The Scottish Gamekeepers Association

The Scottish Gamekeepers Association Forms a New Fishing Campaign Group to Pressurise Government

Tweed bailiffs

I have found 2014 to be the most disappointing year I have ever experienced as a salmon angler, I don’t think I am alone in this observation.  Oddly enough my fishing has been limited this season and I am thankful. Walking the banks of the Don at Alford I can count on 2 fingers the number of fish I have seen. What the heck has happened since 2012 when I was fishing the Whiteadder and catches were exceptional.

The Scottish Gamekeepers Association (SGA) has formed a new fishing campaign group to lobby government about action on the declining salmon population, stocks of which are not only of great significance to thousands of anglers but a massive contributor to the Scottish economy, bringing in £113m per annum.

SGA is now asking the Government to introduce a quota system for 2015 as anticipated returns for 2014 are expected to be poor, indicating real problems at sea that are affecting fish stocks..

Two years of poor catches have also been associated with low water holding fish back at sea where they have been vulnerable to rampant netting and predation. The SGA point out that the Marine Conservation Society suggests that wild salmon should no longer be eaten. I and the majority of anglers will be hacked off if this policy prevented us from taking a fish for the table. For years anglers have shown great restraint returning the majority of fish caught,. 92% of spring salmon have been returned but SGA observe correctly that netsmen show no such restraint.

SGA suggest that “One of the actions the Scottish Government should take, in time for next season, would be to look at quotas through a tagging system”

“By applying quotas that everyone is bound by, the Scottish Government can ensure that conservation measures are targeted and only what is harvestable it taken”

Off course one contribution would be for the Scottish Government to close it’s own netting operations. Good luck to the gamekeepers who are asking one of the poachers to help

What is happening at sea, off shore and inshore, what is happening in areas of intense fish farming and with predation are all issues the government can deal with if there was a will. It is questionable that government has that will as political correctness finds our sport anathema, some people perceive that we kill for fun. I can accept this misperception in the case of vegetarians, but when did 5.7% of the population have the majority say over the rest of us?

Farming millions of salmon in cages, destroying native sea trout and salmon populations at sea and in our fresh water lochs and polluting the environment with tonnes of faeces and buckets of drugs is good business. Sea lice have no impact on fish stocks no, no, no , no we have experts paid for by the industry who can prove this! Dredging up thousands upon thousands of tonnes of krill  and whitebait to makes feed for salmon farms has no impact on sea fish populations no, no, no we have experts paid by the industry to who can prove this is sustainable.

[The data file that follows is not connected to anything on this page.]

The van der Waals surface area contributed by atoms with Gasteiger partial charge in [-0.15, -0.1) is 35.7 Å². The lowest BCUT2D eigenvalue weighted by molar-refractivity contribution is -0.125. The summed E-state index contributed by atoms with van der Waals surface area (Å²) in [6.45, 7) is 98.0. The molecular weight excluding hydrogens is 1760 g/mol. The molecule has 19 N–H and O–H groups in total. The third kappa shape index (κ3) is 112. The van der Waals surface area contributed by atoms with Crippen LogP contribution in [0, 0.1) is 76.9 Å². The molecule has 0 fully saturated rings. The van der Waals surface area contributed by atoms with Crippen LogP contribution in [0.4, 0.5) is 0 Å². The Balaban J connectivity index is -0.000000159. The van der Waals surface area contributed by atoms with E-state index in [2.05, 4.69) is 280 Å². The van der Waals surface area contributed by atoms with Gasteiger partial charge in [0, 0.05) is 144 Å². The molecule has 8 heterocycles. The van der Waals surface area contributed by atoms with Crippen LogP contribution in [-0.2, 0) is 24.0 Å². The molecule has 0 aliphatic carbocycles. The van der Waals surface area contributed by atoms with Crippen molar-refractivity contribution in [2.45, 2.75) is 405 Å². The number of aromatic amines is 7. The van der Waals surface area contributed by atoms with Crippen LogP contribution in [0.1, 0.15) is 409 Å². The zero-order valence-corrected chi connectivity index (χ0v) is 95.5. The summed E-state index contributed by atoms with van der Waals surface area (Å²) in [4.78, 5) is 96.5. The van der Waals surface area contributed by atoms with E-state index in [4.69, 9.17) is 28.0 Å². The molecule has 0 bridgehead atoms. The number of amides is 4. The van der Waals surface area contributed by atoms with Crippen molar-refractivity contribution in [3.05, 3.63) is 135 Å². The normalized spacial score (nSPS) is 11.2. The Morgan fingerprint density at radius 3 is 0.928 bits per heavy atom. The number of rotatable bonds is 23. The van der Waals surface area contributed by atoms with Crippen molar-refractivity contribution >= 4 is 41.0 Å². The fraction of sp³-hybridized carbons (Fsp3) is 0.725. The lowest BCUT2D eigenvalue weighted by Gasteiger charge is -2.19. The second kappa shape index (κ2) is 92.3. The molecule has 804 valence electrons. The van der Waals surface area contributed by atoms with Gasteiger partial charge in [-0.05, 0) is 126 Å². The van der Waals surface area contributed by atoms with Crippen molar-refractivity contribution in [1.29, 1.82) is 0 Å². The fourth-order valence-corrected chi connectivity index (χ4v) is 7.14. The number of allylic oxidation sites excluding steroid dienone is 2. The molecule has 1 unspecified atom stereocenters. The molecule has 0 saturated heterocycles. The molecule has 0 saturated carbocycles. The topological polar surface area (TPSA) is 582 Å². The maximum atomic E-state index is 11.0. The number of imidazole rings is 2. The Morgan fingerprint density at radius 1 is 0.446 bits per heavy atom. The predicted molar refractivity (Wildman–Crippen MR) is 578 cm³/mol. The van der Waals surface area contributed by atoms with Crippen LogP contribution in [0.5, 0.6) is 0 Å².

More foxes sent to look after the chickens.

Controversially the SGA are proposing a re-stocking programme which will no doubt be attacked by the conservation lobby who believe that nature will sort things out without diminishing the native stock gene pools. Stocking used to be common in the late 19th and early 20th century, it was effective and seemed to have no deleterious effect on stocks. Maybe the prospect of restocking and breeding with escapee farm salmon could be the twist in the tale that would affect the gene pools. Government could do more to make fish farms manage their losses to improve .the prospects for native stocks.

New SGA group member Duncan Ferguson says "Fishing is such an important part of our rural economy. We need help to tackle the problems and also to encourage the future generations who will be the guardians of our rivers”

SGA are proposing a tag system for anglers and netsmen which would be attached to a sustainable estimate of harvestable stocks. In fact if not eating the occasional wild salmon I catch is the price I have to pay for future generations, I guess I would go along with it. Heck I still have my 4 tags for the Don at Alford and don’t expect to use them this year.

My fear is this, government will get it all wrong, conservationist, anti blood sports and political correctness pressure groups will be pandered to and once compulsory catch and release is in place there will be no going back as long as you can get your fish in the supermarket – farm fresh.